The encoding of default arguments

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The encoding of default arguments

Dale Wijnand
Does anyone know, is there's any particular reason why the encoding of default arguments as (eg.) "copy$default$1" and "copy$default$2", rather than "copy$default$x" and "copy$default$y" (given parameter names "x" and "y")?

Thanks,
Dale

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Re: The encoding of default arguments

Jason Zaugg
Defaults are virtual methods, and parameter names in overriding methods might differ.
On Sat., 12 Nov. 2016 at 09:50, Dale Wijnand <[hidden email]> wrote:
Does anyone know, is there's any particular reason why the encoding of default arguments as (eg.) "copy$default$1" and "copy$default$2", rather than "copy$default$x" and "copy$default$y" (given parameter names "x" and "y")?

Thanks,
Dale

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Re: The encoding of default arguments

Dale Wijnand

But don't you have to redefine any default argument you want to provide in your overriding method?

I might be missing the obvious, but could you show me with an example why an index-based encoding is the better encoding?

I'm looking at this to see if I can utilise default arguments in growable, backwards compatible datatypes (for sbt 1.0), and their parameter names are already significant for source compatibility (thus the existence of @deprecatedName) but the fact that it's encoded by index makes it binary incompatible (see https://github.com/sbt/sbt-datatype/issues/48).

Thanks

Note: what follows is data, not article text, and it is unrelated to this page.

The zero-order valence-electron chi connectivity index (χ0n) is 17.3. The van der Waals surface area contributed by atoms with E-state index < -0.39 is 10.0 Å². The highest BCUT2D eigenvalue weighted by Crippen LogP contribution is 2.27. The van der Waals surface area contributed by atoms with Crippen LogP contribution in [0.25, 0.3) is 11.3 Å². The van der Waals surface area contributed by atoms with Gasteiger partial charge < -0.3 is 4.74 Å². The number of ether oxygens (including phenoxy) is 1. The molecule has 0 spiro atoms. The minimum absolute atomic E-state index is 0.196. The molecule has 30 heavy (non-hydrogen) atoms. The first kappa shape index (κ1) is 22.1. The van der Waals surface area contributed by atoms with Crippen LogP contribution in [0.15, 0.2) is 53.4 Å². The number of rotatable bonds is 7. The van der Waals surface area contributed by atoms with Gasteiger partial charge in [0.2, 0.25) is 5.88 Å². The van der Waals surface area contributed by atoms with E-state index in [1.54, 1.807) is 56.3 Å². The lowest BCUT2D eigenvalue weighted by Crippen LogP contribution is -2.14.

On Sat, 12 Nov 2016, 00:01 Jason Zaugg, <[hidden email]> wrote:
Defaults are virtual methods, and parameter names in overriding methods might differ.
On Sat., 12 Nov. 2016 at 09:50, Dale Wijnand <[hidden email]> wrote:
Does anyone know, is there's any particular reason why the encoding of default arguments as (eg.) "copy$default$1" and "copy$default$2", rather than "copy$default$x" and "copy$default$y" (given parameter names "x" and "y")?

Thanks,
Dale

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Re: The encoding of default arguments

Lukas Rytz-2


On Sat, Nov 12, 2016 at 10:26 AM, Dale Wijnand <[hidden email]> wrote:

But don't you have to redefine any default argument you want to provide in your overriding method?


You don't have to, but you can..

scala> class C { def f(x: Int = 1) = x }
scala> class D extends C { override def f(y: Int = 2) = y }
scala> (new D(): C).f()
res2: Int = 2

I might be missing the obvious, but could you show me with an example why an index-based encoding is the better encoding?

I'm looking at this to see if I can utilise default arguments in growable, backwards compatible datatypes (for sbt 1.0), and their parameter names are already significant for source compatibility (thus the existence of @deprecatedName) but the fact that it's encoded by index makes it binary incompatible (see https://github.com/sbt/sbt-datatype/issues/48).

Thanks


On Sat, 12 Nov 2016, 00:01 Jason Zaugg, <[hidden email]> wrote:
Defaults are virtual methods, and parameter names in overriding methods might differ.
On Sat., 12 Nov. 2016 at 09:50, Dale Wijnand <[hidden email]> wrote:
Does anyone know, is there's any particular reason why the encoding of default arguments as (eg.) "copy$default$1" and "copy$default$2", rather than "copy$default$x" and "copy$default$y" (given parameter names "x" and "y")?

Thanks,
Dale

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